Denver City Guide

Photo courtesy ©2006 Denver CVB Denver is full of contrasts, encompassing the urban skyscrapers of the downtown and the nature-rich Rocky Mountains on the outskirts. See more pictures of city skylines.

Denver is a city that revels in contrasts. It's a burgeoning megalopolis where skyscrapers line the bustling downtown streets, their facades framed by the magnificent Rocky Mountains looming in the distance. Leafy neighborhoods parading aristocratic Victorian mansions sit opposite modern new cultural marvels teeming with trendy urbanites too young to remember the oil crash of the 1980s that sent the city spiraling into an economic meltdown.

City Skyline Image Gallery

It's an easygoing, laid-back city that welcomes cowboy boots and stilettos, ball gowns or Birkenstocks, tuxedos or T-shirts. And the city's spectacular climate of more than 300 days of sunshine a year packs Denver's 20,000 acres of parkland with diehard outdoor enthusiasts, even in winter.


Boasting the fifth busiest airport in the country and more than 10.5 million overnight visitors a year, Denver is booming and embracing its vibrancy with unabashed gusto.

The Best of Denver

Long overshadowed by the glamorous Colorado Rockies ski resorts that lull the fur-clad glitterati to their pristinely powdered slopes, Denver has emerged from the woodwork as a progressive, world-class city that prides itself on its unpretentious roots, laid-back lifestyle, and unrivaled beauty. Denveris part cosmopolitan chic, part urban cowboy country, both of which add to the city's mass appeal. Its residents are considered the thinnest, on average, in the America and the highest educated, with numerous opportunities to explore the city's outdoors as their unrivaled playground. A proliferation of hot, new restaurants and watering holes, cultural wonderments, revitalized neighborhoods, and swanky shopping districts have positioned the Mile High City -- so nicknamed for its location at exactly one mile above sea level -- as a vacationer's paradise.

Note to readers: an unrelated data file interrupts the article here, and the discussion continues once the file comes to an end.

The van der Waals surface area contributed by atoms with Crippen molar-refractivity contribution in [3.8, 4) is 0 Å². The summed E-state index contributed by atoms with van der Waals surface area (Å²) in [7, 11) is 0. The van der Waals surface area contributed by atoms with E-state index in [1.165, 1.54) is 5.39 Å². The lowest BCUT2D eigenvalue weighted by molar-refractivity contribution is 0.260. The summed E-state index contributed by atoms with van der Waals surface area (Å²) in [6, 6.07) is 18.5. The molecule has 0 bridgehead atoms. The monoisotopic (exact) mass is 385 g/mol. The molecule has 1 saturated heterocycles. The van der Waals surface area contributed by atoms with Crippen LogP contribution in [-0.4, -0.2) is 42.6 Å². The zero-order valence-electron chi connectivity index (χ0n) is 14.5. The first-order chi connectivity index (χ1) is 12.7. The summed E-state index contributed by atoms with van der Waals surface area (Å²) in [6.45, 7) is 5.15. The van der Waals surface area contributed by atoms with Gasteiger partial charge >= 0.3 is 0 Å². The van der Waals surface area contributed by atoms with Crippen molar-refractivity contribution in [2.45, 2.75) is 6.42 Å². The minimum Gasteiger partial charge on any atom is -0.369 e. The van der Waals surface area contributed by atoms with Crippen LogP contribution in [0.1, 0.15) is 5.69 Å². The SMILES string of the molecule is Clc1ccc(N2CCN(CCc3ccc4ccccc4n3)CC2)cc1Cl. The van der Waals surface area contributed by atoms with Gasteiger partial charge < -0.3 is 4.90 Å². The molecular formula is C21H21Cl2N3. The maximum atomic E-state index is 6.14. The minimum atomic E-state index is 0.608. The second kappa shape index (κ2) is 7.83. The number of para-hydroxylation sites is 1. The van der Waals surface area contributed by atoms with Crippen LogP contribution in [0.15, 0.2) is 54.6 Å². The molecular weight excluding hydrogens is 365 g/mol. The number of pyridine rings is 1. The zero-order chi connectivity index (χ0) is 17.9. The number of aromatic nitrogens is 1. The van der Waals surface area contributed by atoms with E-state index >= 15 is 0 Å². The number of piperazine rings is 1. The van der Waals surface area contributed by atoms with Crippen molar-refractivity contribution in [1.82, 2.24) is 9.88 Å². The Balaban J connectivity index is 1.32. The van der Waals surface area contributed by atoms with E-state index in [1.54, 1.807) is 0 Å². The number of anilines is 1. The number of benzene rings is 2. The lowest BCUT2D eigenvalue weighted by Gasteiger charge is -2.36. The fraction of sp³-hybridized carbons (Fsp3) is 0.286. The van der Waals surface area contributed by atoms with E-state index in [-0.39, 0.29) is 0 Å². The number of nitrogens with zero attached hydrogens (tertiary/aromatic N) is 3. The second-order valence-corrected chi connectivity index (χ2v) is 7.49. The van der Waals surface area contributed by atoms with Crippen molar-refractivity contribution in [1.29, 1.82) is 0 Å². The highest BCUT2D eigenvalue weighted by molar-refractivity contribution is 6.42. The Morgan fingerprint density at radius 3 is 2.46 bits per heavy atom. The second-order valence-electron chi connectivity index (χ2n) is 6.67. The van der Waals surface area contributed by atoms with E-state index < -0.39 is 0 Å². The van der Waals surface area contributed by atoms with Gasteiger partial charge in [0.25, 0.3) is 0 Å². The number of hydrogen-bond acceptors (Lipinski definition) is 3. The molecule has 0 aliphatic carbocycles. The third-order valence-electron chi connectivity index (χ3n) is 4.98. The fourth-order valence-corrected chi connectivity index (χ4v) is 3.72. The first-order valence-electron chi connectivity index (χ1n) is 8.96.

Denver's attributes are vast and varied. The city lays claim to more public parks than any other metropolis in America; a burgeoning cultural scene, including a new state-of-the-art opera house and art museum expansion; and a delightful downtown area rich in history and ripe with posh hotels and pulsating nightlife. First-rate restaurants include al fresco cafes that are perfect for prime people-watching on the 16th Street Mall, a one-mile pedestrian promenade that stretches from one end of downtown to the other.

Photo courtesy ©2006 Denver CVB                                  The pedestrian promenade of the 16th Street Mall in downtown Denver                                                  is a one-mile stretch of restaurants, shopping, and more.
Photo courtesy ©2006 Denver CVB The pedestrian promenade of the 16th Street Mall in downtown Denver is a one-mile stretch of restaurants, shopping, and more.

Requisite outings for tourists include visits to the Colorado State Capitol, Larimer Square, the Denver Art Museum, and the Museum of Science and Nature. Visitors should also take advantage of out-of-town excursions to Mount Evans Scenic Byway and Rocky Mountain National Park, where you can leisurely meander around lovely lakes or hike to the summit of 14,259-foot Longs Peak, the highest mountain in Colorado.

Fast Facts & Info

Fast Facts & Info